2. Bleeding gums can cause subconjunctival hemorrhages, which present as red patches of blood in the whites of the eyes.
  3. Untreated tooth abscesses can cause orbital cellulitis, a severe infection of the soft tissues of the eye that can lead to vision loss if left untreated.

Teeth and vision: Exploring the lesser-known connections between two crucial aspects of our health

While most people know dental and vision health are connected to some extent, there are lesser-known connections that you may not be aware of. Here are some connections:

  1. Dental anesthetic can cause temporary visual side effects. This can include blurred or double vision, hallucinations, and even temporary blindness.
  2. A misaligned bite and overcrowding can cause vision problems for some individuals. Strained eye muscles and headaches can be relieved through orthodontic treatment, which can improve both dental alignment and vision.
  3.  Missing teeth can impact peripheral vision. The eye is tuned to a specific horizon, and missing teeth can cause the jaw to become unstable and shift. This can cause your eyes to be off-kilter, causing instabilities in your peripheral vision.

Why orthodontic treatment can make such a big difference for vision health

Orthodontic treatment can make a big difference in vision health for many patients. Here are some reasons why:

  1. Orthodontics can help correct misalignments between the upper and lower jaw, which can also improve the position of the eyes relative to the jaw.
  2. Improving occlusion can relieve the muscles that operate the eyes, reducing the strain on the eyes during visual tasks.
  3. Straightening crowded teeth and opening up a crowded arch can improve facial symmetry and level the horizon, which can improve overall vision and health.

Warning signs to watch for: How to tell if your vision problems are actually linked to your teeth

There are several warning signs that should prompt you to consider a connection between your vision and dental health:

  1. Eye pain, swelling, or redness, particularly if it coincides with gum pain or similar sensations, should be investigated.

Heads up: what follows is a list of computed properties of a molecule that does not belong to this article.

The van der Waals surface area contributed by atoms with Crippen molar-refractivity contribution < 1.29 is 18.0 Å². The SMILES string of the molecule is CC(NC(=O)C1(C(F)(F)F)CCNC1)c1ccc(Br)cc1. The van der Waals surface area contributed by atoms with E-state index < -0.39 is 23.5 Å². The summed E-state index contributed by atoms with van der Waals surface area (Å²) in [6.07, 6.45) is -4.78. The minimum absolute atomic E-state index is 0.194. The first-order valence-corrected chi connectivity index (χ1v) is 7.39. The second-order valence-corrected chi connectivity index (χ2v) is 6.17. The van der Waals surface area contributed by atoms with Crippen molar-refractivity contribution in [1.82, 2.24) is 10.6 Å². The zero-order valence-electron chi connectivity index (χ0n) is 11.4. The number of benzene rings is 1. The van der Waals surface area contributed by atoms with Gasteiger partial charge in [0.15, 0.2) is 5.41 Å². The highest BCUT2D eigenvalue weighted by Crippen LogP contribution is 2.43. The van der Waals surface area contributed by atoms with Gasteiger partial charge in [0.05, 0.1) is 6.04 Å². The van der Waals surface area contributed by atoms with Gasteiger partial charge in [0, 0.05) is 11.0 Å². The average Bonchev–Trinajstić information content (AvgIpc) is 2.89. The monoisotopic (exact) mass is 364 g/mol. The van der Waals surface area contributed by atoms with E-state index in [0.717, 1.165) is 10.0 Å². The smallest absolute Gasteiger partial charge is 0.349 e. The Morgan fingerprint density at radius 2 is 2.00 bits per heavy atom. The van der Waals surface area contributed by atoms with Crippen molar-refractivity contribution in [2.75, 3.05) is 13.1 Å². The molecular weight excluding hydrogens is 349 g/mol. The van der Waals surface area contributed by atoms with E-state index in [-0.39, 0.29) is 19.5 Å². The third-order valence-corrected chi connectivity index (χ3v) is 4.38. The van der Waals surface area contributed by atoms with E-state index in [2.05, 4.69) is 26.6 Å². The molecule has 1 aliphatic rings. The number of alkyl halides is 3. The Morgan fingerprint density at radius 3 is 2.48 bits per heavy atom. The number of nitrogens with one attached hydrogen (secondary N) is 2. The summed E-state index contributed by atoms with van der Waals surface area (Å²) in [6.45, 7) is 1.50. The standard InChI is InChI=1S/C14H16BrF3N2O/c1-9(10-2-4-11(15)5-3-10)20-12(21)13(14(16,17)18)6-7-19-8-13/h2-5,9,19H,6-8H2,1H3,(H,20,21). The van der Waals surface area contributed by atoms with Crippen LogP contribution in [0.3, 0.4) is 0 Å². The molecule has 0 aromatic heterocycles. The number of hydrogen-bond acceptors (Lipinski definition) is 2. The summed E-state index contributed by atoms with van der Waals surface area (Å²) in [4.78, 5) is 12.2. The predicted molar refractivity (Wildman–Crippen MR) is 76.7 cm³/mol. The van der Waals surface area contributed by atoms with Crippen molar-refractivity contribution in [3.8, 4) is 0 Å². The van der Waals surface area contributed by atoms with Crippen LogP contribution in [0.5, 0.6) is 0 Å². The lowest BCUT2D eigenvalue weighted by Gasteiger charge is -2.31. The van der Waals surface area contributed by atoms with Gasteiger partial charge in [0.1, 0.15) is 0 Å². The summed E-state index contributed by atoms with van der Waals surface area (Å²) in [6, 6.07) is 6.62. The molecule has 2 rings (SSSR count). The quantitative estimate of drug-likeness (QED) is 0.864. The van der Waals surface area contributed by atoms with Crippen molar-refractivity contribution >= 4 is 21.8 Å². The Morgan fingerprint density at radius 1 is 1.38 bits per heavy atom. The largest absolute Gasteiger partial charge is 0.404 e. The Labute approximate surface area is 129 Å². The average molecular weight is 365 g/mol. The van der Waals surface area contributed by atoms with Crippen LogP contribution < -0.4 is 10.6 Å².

2. Sudden, unexplained visual disturbances, particularly after dental procedures such as anesthetic injection, should be immediately reported to an eye specialist.
  3. Tooth sensitivity or gum tissue bleeding can indicate gum disease, which can increase the risk of systemic inflammation and vision problems.

The surprising ways your dental health can impact your eyes – and what you can do to stay healthy

Maintaining good dental health is important not only for your oral health but also for your vision health. Here are some tips to keep your oral cavity healthy:

  1. Brush your teeth and gums twice a day and floss once daily to remove plaque and debris.
  2. Visit your dentist regularly for cleanings and checkups.
  3. Take action early if you experience any tooth pain or sensitivity. Prompt treatment of dental problems can prevent additional complications such as vision loss.


Good dental health is not just about having a bright smile, but it is also essential for your overall health, including your vision. Dental health problems can impact the eyes significantly, even leading to permanent vision loss in some cases. To maintain good vision health, you need to prioritize your dental health by practicing good oral hygiene and seeking prompt treatment for any dental issues. If you experience any eye-related symptoms or visual disturbances, seek medical attention immediately to prevent serious complications.